SPANISH BINDING -- pseudo-HEGESIPPUS. De rebus à Iudaeorum principibus in obsidione fortiter gestis ... libri V, translated by St. Ambrose. Cologne: Joannes Soter, 1530.
2° (304 x 200mm). Title and a1r with woodcut borders. Woodcut initials, some historiated. (Some waterstaining to quires k-m, k3v and k4r also slightly soiled.) Mid 17th-century Spanish crimson goatskin, outer roll-tool border of dolphin heads enclosing on the upper cover the gilt-blocked arms of Don Felipe Ramirez de Guzman, Duke of Medina de las Torres impaled with those of his second wife Anna Caraffa, Duchess of Sabbioneta, surrounded by an acrologic inscription, and on the lower cover the emblematic 'impresa' or device of three plants growing between reeds or grass with a starry sky and legend 'Revolvta Foecundant' within a shield and the same acrologic inscription, spine gilt-lettered and tooled, gilt edges (worm traces and chip marks on covers, upper joints slightly rubbed and split), modern cloth case. Provenance: Duke of Medina de las Torres (binding) -- Sir William Godolphin (1634?-1696, inscription on title) -- [Quaritch collation note at end; purchased from H.D. Lyon, 1993].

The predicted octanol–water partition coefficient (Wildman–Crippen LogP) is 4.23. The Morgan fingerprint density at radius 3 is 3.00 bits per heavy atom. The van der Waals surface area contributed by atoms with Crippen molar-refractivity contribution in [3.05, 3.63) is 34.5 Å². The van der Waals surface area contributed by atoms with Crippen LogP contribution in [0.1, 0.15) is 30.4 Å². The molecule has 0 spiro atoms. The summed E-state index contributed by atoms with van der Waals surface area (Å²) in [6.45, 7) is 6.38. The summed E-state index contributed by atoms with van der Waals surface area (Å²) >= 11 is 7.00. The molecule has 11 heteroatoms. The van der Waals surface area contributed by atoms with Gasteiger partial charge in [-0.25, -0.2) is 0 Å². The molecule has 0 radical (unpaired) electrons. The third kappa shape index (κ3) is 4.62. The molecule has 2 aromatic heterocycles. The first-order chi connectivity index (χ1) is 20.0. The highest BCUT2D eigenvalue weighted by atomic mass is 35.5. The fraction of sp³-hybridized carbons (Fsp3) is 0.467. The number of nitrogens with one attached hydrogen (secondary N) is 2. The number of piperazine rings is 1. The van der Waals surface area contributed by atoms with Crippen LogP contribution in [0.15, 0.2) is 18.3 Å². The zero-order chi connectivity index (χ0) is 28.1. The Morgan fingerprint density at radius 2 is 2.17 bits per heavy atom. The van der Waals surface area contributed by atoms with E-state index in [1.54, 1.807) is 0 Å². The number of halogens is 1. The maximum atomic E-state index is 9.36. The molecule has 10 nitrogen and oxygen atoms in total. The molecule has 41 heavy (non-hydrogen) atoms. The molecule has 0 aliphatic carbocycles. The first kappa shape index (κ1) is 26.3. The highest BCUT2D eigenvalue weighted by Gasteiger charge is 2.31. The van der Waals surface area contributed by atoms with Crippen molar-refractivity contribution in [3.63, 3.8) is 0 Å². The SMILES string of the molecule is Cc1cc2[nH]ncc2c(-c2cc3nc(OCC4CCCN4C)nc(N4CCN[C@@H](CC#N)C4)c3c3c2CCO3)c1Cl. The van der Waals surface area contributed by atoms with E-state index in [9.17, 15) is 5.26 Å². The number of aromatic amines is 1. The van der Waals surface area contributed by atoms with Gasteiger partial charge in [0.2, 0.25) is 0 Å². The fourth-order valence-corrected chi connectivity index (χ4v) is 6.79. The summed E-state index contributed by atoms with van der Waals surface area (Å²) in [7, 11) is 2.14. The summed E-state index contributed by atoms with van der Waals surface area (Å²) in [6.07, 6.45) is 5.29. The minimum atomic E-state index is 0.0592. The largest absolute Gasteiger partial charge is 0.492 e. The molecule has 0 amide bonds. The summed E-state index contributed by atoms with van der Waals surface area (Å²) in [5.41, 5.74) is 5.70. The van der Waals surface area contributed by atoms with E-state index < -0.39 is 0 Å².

FINE EXAMPLE OF A SPANISH ARMORIAL AND EMBLEMATIC BINDING on a work actually written by a fourth century translator of Josephus. Felipe Guzman, Duke of Medina de las Torres, was Viceroy of Naples 1637-1644. This book was bound after 1645 when he succeeeded to the titles and estates (and began using the acrologic inscription) of his first wife's father, Gaspar de Guzman, Conde-Duque de Olivares. Oldham Shrewsbury School Library Bindings p. 120 gives a full description of the arms, the letters in the inscription standing for: 'Comitatui grandatum ducatum ducatum marchionatum marchionatum arcis hispalensis perpetuam praefecturam magnam Indiarum chancellariatum primam Guzmanorum lineam addidit' (C and G being transposed towards th end). The letters 'FEI' stand for: 'Fortuna etiam invidente.' Sir William Godolphin, Envoy Extraordinary 1669-1671 and ambassador at Madrid 1671-1678, purchased Guzman's fine library en bloc. Having been implicated in the Popish plot, he chose to remain in Spain openly professing the Catholic faith, but many books in the library eventually found their way back to England. Adams H-148.